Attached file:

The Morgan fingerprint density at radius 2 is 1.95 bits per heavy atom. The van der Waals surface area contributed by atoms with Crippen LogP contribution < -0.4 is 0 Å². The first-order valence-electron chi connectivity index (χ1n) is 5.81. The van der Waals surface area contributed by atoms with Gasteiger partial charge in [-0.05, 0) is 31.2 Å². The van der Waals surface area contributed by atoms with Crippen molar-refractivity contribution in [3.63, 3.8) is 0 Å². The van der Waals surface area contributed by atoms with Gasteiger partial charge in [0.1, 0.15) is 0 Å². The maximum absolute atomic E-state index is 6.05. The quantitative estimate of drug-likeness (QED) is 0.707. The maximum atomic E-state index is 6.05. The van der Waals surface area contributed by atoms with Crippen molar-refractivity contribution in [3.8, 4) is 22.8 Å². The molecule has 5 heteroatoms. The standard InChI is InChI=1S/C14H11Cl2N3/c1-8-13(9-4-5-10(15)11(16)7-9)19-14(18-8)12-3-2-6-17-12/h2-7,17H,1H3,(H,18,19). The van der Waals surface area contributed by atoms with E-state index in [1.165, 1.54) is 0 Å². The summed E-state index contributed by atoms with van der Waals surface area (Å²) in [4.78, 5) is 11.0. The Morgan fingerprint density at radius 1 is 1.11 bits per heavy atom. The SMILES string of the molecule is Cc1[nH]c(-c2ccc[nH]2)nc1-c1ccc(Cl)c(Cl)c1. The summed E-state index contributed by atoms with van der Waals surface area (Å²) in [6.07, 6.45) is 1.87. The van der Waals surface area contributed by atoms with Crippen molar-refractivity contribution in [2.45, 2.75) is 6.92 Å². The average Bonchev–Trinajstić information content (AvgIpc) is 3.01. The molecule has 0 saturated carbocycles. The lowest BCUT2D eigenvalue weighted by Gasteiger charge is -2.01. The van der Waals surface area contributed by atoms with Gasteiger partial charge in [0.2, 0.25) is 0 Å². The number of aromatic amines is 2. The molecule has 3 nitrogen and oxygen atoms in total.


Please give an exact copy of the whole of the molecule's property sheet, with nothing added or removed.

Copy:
The Morgan fingerprint density at radius 2 is 1.95 bits per heavy atom. The van der Waals surface area contributed by atoms with Crippen LogP contribution < -0.4 is 0 Å². The first-order valence-electron chi connectivity index (χ1n) is 5.81. The van der Waals surface area contributed by atoms with Gasteiger partial charge in [-0.05, 0) is 31.2 Å². The van der Waals surface area contributed by atoms with Crippen molar-refractivity contribution in [3.63, 3.8) is 0 Å². The van der Waals surface area contributed by atoms with Gasteiger partial charge in [0.1, 0.15) is 0 Å². The maximum absolute atomic E-state index is 6.05. The quantitative estimate of drug-likeness (QED) is 0.707. The maximum atomic E-state index is 6.05. The van der Waals surface area contributed by atoms with Crippen molar-refractivity contribution in [3.8, 4) is 22.8 Å². The molecule has 5 heteroatoms. The standard InChI is InChI=1S/C14H11Cl2N3/c1-8-13(9-4-5-10(15)11(16)7-9)19-14(18-8)12-3-2-6-17-12/h2-7,17H,1H3,(H,18,19). The van der Waals surface area contributed by atoms with E-state index in [1.165, 1.54) is 0 Å². The summed E-state index contributed by atoms with van der Waals surface area (Å²) in [4.78, 5) is 11.0. The Morgan fingerprint density at radius 1 is 1.11 bits per heavy atom. The SMILES string of the molecule is Cc1[nH]c(-c2ccc[nH]2)nc1-c1ccc(Cl)c(Cl)c1. The summed E-state index contributed by atoms with van der Waals surface area (Å²) in [6.07, 6.45) is 1.87. The van der Waals surface area contributed by atoms with Crippen molar-refractivity contribution in [2.45, 2.75) is 6.92 Å². The average Bonchev–Trinajstić information content (AvgIpc) is 3.01. The molecule has 0 saturated carbocycles. The lowest BCUT2D eigenvalue weighted by Gasteiger charge is -2.01. The van der Waals surface area contributed by atoms with Gasteiger partial charge in [0.2, 0.25) is 0 Å². The number of aromatic amines is 2. The molecule has 3 nitrogen and oxygen atoms in total.